• 7.3. Spatio-temporal prediction: MCSTK -- 7.3.1. Algorithms -- 7.3.2. Covariogram model and its estimator -- 7.4. Multivariate processes -- 7.4.1. Definitions -- 7.4.2. Transformations -- 7.4.3. Covariograms and cross-covariograms -- 7.4.4. Parameter estimation -- 7.4.5. Prediction algorithms -- 7.4.6. Cross-validation -- 7.4.7. Summary -- 7.5. Spatio-temporal point processes -- 7.6. Marked spatio-temporal point processes -- 7.6.1.A mark semivariogram estimator -- 8. Application of statistical inference: Estimating the parameters of an individual-based model -- 8.1. Overview -- 8.2.A simple IBM and its estimation -- 8.2.1. Simple IBM -- 8.2.2. Parameter estimation -- 8.3. Fitting IBMs with MSHD -- 8.3.1. Ergodicity -- 8.3.2. Observable random variables from IBM output -- 8.4. Further properties of parameter estimators -- 8.4.1. Consistency -- 8.4.2. Robustness -- 8.5. Parameter confidence intervals for a nonergodic model -- 8.6. Rhino-supporting ecosystem influence diagram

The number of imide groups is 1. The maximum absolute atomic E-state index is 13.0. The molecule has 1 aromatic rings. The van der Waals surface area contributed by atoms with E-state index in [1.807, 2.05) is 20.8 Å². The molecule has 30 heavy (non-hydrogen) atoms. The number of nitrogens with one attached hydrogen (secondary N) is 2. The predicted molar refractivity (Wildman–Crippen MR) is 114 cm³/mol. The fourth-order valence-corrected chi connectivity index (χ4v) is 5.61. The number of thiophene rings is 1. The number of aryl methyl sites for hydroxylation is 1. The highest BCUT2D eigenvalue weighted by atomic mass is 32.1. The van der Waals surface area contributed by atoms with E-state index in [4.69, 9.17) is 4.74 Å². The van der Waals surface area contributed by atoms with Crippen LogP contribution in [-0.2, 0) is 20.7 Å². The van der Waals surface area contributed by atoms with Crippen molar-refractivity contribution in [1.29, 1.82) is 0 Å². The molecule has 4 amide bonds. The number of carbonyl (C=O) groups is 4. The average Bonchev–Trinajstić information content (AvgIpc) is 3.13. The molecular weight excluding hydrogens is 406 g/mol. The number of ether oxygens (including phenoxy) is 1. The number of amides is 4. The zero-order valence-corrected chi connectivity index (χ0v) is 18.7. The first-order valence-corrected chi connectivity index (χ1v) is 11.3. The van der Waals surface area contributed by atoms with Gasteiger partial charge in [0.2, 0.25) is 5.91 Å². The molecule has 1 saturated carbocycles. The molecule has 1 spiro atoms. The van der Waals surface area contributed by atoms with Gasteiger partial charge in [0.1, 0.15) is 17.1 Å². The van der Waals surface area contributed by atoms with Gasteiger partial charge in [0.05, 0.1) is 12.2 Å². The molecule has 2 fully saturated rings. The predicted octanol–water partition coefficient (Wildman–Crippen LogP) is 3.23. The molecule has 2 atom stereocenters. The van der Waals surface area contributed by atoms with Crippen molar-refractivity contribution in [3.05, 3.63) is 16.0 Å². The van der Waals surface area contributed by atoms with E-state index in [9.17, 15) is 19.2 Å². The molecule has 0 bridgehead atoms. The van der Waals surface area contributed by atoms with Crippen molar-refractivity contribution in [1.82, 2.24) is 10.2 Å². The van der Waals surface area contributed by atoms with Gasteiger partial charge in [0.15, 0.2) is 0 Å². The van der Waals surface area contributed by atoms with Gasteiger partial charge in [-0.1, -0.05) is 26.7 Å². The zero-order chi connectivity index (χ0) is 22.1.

• 8.6.1. Spatial effects on poaching -- 8.6.2. IBM variables -- 8.6.3. Initial conditions and hypothesis values of parameters -- 8.6.4. Mapping functions -- 8.6.5. Realism of ecosystem influence diagram output -- 8.7. Estimation of rhino IBM parameters -- 8.7.1. Parameter confidence intervals -- 9. Guiding an influence diagram's learning -- 9.1. Introduction -- 9.2. Online learning of Bayesian network parameters -- 9.2.1. Basic algorithm using simulation -- 9.2.2. Updating influence diagrams -- 9.3. Learning an influence diagram's structure -- 9.3.1. Minimum description length score function -- 9.3.2. Description length of an edge -- 9.3.3. Random generation of DAGs -- 9.3.4. Algorithm to detect and delete cycles -- 9.3.5. Mutate functions -- 9.3.6. MDLEP algorithm -- 9.3.7. Using MDLEP to learn influence diagram structure -- 9.4. Feedback-based learning for group decision-making diagrams -- 9.4.1. Definitions and algorithm -- 9.5. Summary and conclusions
Control code
ocn841051232
Extent
1 online resource
Form of item
online
Isbn
9781118636206
Lccn
2013015799
Media category
computer
Media MARC source
rdamedia
Media type code
c
http://library.link/vocab/recordID
.b28791198
Specific material designation
remote
System control number
  • (OCoLC)841051232
  • pebcs1118636201

Library Locations